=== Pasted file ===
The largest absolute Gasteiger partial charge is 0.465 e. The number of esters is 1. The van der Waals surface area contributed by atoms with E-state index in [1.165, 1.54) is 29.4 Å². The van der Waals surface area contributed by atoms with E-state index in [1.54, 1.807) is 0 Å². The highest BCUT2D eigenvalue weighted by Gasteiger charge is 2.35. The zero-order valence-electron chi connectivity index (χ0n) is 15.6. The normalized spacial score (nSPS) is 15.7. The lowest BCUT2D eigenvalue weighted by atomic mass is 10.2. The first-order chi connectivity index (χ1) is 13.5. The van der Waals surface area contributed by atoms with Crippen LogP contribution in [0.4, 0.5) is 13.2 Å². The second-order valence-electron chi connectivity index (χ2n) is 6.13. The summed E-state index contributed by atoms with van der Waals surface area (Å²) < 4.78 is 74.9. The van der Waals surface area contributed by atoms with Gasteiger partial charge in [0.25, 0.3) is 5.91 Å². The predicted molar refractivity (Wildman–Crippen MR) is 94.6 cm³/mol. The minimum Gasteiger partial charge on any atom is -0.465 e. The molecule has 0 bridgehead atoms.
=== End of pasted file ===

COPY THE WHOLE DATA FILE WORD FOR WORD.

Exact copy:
The largest absolute Gasteiger partial charge is 0.465 e. The number of esters is 1. The van der Waals surface area contributed by atoms with E-state index in [1.165, 1.54) is 29.4 Å². The van der Waals surface area contributed by atoms with E-state index in [1.54, 1.807) is 0 Å². The highest BCUT2D eigenvalue weighted by Gasteiger charge is 2.35. The zero-order valence-electron chi connectivity index (χ0n) is 15.6. The normalized spacial score (nSPS) is 15.7. The lowest BCUT2D eigenvalue weighted by atomic mass is 10.2. The first-order chi connectivity index (χ1) is 13.5. The van der Waals surface area contributed by atoms with Crippen LogP contribution in [0.4, 0.5) is 13.2 Å². The second-order valence-electron chi connectivity index (χ2n) is 6.13. The summed E-state index contributed by atoms with van der Waals surface area (Å²) < 4.78 is 74.9. The van der Waals surface area contributed by atoms with Gasteiger partial charge in [0.25, 0.3) is 5.91 Å². The predicted molar refractivity (Wildman–Crippen MR) is 94.6 cm³/mol. The minimum Gasteiger partial charge on any atom is -0.465 e. The molecule has 0 bridgehead atoms.